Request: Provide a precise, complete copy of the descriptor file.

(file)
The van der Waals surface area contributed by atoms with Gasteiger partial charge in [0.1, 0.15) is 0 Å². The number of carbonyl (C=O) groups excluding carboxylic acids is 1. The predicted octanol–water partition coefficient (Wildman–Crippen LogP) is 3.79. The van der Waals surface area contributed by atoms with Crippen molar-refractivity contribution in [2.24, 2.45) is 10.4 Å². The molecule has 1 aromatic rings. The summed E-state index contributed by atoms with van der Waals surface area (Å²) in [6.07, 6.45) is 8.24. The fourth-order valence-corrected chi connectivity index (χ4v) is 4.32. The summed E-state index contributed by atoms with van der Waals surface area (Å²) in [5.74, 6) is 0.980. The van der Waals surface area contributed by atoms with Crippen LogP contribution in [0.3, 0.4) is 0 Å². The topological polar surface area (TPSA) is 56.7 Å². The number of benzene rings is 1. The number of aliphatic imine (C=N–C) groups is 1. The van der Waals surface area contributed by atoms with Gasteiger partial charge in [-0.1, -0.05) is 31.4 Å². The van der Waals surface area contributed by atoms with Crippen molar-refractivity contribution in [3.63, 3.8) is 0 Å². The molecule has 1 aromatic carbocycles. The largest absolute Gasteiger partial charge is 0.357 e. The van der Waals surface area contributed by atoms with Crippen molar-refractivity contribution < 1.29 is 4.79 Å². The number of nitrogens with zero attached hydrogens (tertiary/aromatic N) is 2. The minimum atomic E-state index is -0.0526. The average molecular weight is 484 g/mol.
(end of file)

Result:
The van der Waals surface area contributed by atoms with Gasteiger partial charge in [0.1, 0.15) is 0 Å². The number of carbonyl (C=O) groups excluding carboxylic acids is 1. The predicted octanol–water partition coefficient (Wildman–Crippen LogP) is 3.79. The van der Waals surface area contributed by atoms with Crippen molar-refractivity contribution in [2.24, 2.45) is 10.4 Å². The molecule has 1 aromatic rings. The summed E-state index contributed by atoms with van der Waals surface area (Å²) in [6.07, 6.45) is 8.24. The fourth-order valence-corrected chi connectivity index (χ4v) is 4.32. The summed E-state index contributed by atoms with van der Waals surface area (Å²) in [5.74, 6) is 0.980. The van der Waals surface area contributed by atoms with Crippen LogP contribution in [0.3, 0.4) is 0 Å². The topological polar surface area (TPSA) is 56.7 Å². The number of benzene rings is 1. The number of aliphatic imine (C=N–C) groups is 1. The van der Waals surface area contributed by atoms with Gasteiger partial charge in [-0.1, -0.05) is 31.4 Å². The van der Waals surface area contributed by atoms with Crippen molar-refractivity contribution in [3.63, 3.8) is 0 Å². The molecule has 1 aromatic carbocycles. The largest absolute Gasteiger partial charge is 0.357 e. The van der Waals surface area contributed by atoms with Crippen molar-refractivity contribution < 1.29 is 4.79 Å². The number of nitrogens with zero attached hydrogens (tertiary/aromatic N) is 2. The minimum atomic E-state index is -0.0526. The average molecular weight is 484 g/mol.